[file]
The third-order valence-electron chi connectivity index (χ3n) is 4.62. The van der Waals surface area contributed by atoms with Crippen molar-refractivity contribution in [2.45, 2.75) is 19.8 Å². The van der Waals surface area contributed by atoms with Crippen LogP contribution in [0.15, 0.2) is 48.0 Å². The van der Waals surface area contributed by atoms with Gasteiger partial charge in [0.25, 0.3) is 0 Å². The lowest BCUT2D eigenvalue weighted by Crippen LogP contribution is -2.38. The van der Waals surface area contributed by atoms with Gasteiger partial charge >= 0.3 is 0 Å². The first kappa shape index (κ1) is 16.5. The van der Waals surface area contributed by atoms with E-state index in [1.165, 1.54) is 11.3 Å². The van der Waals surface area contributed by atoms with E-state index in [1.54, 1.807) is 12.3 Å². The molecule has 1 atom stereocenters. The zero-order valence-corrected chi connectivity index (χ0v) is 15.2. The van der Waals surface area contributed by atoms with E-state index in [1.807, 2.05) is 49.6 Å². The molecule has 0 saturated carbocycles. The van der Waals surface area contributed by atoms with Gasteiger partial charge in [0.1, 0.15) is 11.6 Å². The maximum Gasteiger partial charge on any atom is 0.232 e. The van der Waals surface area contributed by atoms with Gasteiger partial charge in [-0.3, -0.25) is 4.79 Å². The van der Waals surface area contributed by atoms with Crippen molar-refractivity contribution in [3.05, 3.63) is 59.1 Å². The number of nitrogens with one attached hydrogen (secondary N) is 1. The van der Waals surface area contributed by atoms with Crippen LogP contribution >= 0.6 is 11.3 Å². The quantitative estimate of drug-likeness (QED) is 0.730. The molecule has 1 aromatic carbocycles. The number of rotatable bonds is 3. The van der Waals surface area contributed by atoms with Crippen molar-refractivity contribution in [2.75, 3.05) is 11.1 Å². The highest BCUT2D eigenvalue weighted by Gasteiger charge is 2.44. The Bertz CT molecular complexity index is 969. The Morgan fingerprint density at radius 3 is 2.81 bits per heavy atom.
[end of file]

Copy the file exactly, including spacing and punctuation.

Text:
The third-order valence-electron chi connectivity index (χ3n) is 4.62. The van der Waals surface area contributed by atoms with Crippen molar-refractivity contribution in [2.45, 2.75) is 19.8 Å². The van der Waals surface area contributed by atoms with Crippen LogP contribution in [0.15, 0.2) is 48.0 Å². The van der Waals surface area contributed by atoms with Gasteiger partial charge in [0.25, 0.3) is 0 Å². The lowest BCUT2D eigenvalue weighted by Crippen LogP contribution is -2.38. The van der Waals surface area contributed by atoms with Gasteiger partial charge >= 0.3 is 0 Å². The first kappa shape index (κ1) is 16.5. The van der Waals surface area contributed by atoms with E-state index in [1.165, 1.54) is 11.3 Å². The van der Waals surface area contributed by atoms with E-state index in [1.54, 1.807) is 12.3 Å². The molecule has 1 atom stereocenters. The zero-order valence-corrected chi connectivity index (χ0v) is 15.2. The van der Waals surface area contributed by atoms with E-state index in [1.807, 2.05) is 49.6 Å². The molecule has 0 saturated carbocycles. The van der Waals surface area contributed by atoms with Gasteiger partial charge in [0.1, 0.15) is 11.6 Å². The maximum Gasteiger partial charge on any atom is 0.232 e. The van der Waals surface area contributed by atoms with Gasteiger partial charge in [-0.3, -0.25) is 4.79 Å². The van der Waals surface area contributed by atoms with Crippen molar-refractivity contribution in [3.05, 3.63) is 59.1 Å². The number of nitrogens with one attached hydrogen (secondary N) is 1. The van der Waals surface area contributed by atoms with Crippen LogP contribution >= 0.6 is 11.3 Å². The quantitative estimate of drug-likeness (QED) is 0.730. The molecule has 1 aromatic carbocycles. The number of rotatable bonds is 3. The van der Waals surface area contributed by atoms with Crippen molar-refractivity contribution in [2.75, 3.05) is 11.1 Å². The highest BCUT2D eigenvalue weighted by Gasteiger charge is 2.44. The Bertz CT molecular complexity index is 969. The Morgan fingerprint density at radius 3 is 2.81 bits per heavy atom.